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Dredd (2012)

Director: Pete Travis
Stars: Karl Urban, Olivia Thirlby, Lena Headey, Wood Harris, Domhnall Gleeson

When adapting a bleak and violent comic book character, there are a few things you shouldn't do, and chief amongst those crimes are the following offenses: Don't cast Rob Schneider in any role whatsoever, and stay as true to the beloved source material as humanly possible. Back in 1995, director Danny Cannon committed both wrongheaded acts when he made Judge Dredd, an abysmally acted, uneven, and cheesy affair starring a confused Sylvester Stallone as the title character, whose origins trace back to the old British comic strip 2000 A.D.; not only did Cannon and company have Dredd walk around without his signature helmet, but, again, they cast Rob Schneider as his (unfunny) comedic sidekick.

Seventeen years later, though, the judge finally has his day. Dredd 3D, an amazingly violent and to-the-point romp, does everything that the '95 film should have done, giving the character a slick, sardonic sense of humor that never undermines his ability to cave in a person's Adam's apple with a club and blast deviants through their cheeks with bullets. Hats off to screenwriter Alex Garland (the writing brains behind director Danny Boyle's 28 Days Later… and Sunshine), who opens Dredd with a show-stopping chase sequence and never lets the characters stop to catch any breath after that. And Pete Travis, the film's imaginative director, upstages Danny Cannon every step of the way, lending Dredd a striking visual palette of glossy, Blade Runner-esque shine offset by dank, grimy interiors.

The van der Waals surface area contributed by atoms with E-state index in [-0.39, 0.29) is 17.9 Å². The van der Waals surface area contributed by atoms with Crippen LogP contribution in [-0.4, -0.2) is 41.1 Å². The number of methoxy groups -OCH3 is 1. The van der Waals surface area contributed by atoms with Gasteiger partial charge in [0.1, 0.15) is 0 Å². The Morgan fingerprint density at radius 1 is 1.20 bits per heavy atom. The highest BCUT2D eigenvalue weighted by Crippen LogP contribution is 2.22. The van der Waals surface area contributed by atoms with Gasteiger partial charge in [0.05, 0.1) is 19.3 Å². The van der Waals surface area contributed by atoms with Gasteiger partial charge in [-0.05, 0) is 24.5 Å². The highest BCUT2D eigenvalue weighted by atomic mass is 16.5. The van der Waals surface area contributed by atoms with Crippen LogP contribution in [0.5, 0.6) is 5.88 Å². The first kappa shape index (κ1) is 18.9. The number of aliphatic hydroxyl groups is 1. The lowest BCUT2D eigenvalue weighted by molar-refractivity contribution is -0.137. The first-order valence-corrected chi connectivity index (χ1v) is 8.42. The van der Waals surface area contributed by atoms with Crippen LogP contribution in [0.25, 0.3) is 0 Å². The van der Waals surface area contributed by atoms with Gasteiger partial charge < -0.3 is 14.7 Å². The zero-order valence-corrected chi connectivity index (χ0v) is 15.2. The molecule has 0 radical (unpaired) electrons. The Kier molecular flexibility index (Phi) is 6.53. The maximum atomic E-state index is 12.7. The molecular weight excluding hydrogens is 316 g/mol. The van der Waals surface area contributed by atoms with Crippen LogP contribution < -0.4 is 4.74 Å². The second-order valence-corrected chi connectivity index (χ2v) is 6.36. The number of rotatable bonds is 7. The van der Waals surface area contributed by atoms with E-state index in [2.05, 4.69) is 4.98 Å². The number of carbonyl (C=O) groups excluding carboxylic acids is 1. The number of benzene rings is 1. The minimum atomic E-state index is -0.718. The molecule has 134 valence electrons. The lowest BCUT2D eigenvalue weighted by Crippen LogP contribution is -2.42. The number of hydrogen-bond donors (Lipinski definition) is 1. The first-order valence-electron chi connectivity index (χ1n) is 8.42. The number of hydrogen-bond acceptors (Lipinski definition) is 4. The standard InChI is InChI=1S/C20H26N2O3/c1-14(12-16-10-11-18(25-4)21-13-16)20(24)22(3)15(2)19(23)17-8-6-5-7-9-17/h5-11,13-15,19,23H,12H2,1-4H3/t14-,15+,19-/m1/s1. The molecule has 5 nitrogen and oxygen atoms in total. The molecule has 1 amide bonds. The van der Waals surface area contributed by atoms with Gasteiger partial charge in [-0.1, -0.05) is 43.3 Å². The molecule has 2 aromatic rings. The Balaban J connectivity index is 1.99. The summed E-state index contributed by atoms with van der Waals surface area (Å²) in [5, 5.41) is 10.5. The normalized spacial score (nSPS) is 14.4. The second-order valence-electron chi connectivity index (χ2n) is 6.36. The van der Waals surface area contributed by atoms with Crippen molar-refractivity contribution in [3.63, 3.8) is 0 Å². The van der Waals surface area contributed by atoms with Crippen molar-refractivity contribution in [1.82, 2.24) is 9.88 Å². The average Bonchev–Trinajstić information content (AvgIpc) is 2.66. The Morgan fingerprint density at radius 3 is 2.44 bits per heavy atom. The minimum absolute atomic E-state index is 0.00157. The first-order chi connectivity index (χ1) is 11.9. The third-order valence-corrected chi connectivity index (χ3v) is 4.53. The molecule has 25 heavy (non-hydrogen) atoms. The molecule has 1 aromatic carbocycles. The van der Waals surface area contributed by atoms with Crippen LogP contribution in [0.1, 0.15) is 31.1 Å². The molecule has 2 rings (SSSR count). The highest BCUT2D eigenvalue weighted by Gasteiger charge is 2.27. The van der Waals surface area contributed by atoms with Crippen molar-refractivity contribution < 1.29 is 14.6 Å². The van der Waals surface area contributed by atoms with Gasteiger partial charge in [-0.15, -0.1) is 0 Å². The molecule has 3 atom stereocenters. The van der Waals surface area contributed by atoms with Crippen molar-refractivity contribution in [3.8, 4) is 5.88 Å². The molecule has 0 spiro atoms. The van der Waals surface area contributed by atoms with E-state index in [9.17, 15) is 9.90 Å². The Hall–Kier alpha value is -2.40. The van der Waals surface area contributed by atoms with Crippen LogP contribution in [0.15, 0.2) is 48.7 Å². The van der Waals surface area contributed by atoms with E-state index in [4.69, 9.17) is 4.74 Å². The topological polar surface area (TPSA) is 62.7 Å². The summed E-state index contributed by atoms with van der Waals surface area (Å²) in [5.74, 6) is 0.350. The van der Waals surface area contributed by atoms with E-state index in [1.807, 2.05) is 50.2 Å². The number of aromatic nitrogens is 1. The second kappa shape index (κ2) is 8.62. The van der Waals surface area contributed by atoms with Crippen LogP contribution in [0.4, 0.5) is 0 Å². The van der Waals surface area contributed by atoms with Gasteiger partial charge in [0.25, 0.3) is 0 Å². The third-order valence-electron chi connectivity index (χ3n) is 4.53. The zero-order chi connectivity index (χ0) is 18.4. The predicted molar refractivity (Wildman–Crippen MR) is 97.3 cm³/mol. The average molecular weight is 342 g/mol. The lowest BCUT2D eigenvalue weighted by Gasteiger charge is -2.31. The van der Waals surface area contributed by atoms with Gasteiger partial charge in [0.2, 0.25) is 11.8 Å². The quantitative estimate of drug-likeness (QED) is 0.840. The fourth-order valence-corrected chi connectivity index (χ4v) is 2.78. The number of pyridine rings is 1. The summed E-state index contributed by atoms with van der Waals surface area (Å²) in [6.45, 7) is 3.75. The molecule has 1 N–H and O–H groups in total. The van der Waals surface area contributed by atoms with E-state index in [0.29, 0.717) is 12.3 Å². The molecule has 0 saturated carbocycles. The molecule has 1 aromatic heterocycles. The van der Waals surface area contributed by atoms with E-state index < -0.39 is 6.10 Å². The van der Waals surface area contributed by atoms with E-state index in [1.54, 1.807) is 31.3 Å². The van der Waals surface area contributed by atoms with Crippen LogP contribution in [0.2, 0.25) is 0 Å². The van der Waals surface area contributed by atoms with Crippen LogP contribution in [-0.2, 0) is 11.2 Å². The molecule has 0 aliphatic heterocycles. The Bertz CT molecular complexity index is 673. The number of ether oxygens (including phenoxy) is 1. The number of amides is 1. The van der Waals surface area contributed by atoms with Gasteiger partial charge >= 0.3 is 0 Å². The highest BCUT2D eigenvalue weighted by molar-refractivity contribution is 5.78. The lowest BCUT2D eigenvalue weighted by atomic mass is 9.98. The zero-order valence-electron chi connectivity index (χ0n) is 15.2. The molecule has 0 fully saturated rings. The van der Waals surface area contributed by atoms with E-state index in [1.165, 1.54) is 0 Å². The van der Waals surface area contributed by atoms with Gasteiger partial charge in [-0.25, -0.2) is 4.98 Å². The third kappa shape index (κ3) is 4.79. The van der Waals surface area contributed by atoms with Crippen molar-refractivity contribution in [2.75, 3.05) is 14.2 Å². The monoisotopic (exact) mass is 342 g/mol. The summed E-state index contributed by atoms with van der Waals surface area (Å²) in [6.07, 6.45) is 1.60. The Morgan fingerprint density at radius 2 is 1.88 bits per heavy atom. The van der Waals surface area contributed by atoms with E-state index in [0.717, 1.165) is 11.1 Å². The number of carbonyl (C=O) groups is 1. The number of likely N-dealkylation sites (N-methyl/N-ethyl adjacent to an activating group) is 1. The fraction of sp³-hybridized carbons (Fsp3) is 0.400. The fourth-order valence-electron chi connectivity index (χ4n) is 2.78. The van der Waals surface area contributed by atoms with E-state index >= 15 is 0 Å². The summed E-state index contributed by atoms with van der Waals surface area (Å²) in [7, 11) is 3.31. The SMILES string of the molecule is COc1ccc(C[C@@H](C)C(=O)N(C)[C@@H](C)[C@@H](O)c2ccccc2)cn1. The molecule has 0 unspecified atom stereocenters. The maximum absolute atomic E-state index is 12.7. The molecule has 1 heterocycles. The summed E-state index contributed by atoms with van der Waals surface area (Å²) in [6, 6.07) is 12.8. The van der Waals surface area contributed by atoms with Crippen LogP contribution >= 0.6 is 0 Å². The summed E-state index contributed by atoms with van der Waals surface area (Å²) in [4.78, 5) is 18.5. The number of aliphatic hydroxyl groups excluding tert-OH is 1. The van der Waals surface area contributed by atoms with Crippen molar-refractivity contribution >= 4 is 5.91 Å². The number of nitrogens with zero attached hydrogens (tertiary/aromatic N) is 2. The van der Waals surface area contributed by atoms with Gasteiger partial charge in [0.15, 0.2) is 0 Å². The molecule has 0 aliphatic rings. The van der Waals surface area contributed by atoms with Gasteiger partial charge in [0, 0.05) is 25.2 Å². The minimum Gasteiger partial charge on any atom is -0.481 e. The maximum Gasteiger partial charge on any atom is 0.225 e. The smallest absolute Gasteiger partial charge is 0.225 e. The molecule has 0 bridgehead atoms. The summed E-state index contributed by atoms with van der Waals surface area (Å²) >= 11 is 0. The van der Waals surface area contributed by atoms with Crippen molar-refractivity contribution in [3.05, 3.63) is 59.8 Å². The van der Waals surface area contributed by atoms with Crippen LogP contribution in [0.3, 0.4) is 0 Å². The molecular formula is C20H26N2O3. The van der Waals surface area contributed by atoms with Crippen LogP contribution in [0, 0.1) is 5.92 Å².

It's clear that, in making Dredd and attempting to restore the character's once-good name, Travis and Garland had a simple plan and saw it all the way through: Give the fans all of the carnage and black comedy they've been wanting and never look back. For that, the second shot at giving comic writer John Wagner's creation an effective big screen presence is a rousing triumph. Memories of Rob Schneider cracking wise alongside Sly Stallone, be damned.

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